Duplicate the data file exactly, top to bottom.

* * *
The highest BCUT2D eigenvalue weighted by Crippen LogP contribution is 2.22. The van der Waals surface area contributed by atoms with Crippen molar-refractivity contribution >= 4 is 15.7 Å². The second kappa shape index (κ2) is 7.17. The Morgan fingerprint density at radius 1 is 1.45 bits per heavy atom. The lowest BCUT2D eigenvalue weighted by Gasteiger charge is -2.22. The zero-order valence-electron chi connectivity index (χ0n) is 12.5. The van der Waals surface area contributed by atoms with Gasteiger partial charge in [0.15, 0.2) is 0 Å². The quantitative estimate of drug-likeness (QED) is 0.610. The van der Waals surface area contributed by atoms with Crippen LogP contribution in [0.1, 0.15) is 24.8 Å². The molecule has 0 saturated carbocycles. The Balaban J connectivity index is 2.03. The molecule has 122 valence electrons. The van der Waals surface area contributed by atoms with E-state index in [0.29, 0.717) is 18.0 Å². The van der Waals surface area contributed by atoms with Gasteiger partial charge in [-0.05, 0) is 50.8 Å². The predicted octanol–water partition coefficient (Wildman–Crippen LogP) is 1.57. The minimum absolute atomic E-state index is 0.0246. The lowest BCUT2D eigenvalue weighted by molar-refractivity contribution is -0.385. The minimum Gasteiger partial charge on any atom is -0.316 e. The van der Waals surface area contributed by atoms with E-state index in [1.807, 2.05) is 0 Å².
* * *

The highest BCUT2D eigenvalue weighted by Crippen LogP contribution is 2.22. The van der Waals surface area contributed by atoms with Crippen molar-refractivity contribution >= 4 is 15.7 Å². The second kappa shape index (κ2) is 7.17. The Morgan fingerprint density at radius 1 is 1.45 bits per heavy atom. The lowest BCUT2D eigenvalue weighted by Gasteiger charge is -2.22. The zero-order valence-electron chi connectivity index (χ0n) is 12.5. The van der Waals surface area contributed by atoms with Gasteiger partial charge in [0.15, 0.2) is 0 Å². The quantitative estimate of drug-likeness (QED) is 0.610. The van der Waals surface area contributed by atoms with Crippen LogP contribution in [0.1, 0.15) is 24.8 Å². The molecule has 0 saturated carbocycles. The Balaban J connectivity index is 2.03. The molecule has 122 valence electrons. The van der Waals surface area contributed by atoms with E-state index in [0.29, 0.717) is 18.0 Å². The van der Waals surface area contributed by atoms with Gasteiger partial charge in [-0.05, 0) is 50.8 Å². The predicted octanol–water partition coefficient (Wildman–Crippen LogP) is 1.57. The minimum absolute atomic E-state index is 0.0246. The lowest BCUT2D eigenvalue weighted by molar-refractivity contribution is -0.385. The minimum Gasteiger partial charge on any atom is -0.316 e. The van der Waals surface area contributed by atoms with E-state index in [1.807, 2.05) is 0 Å².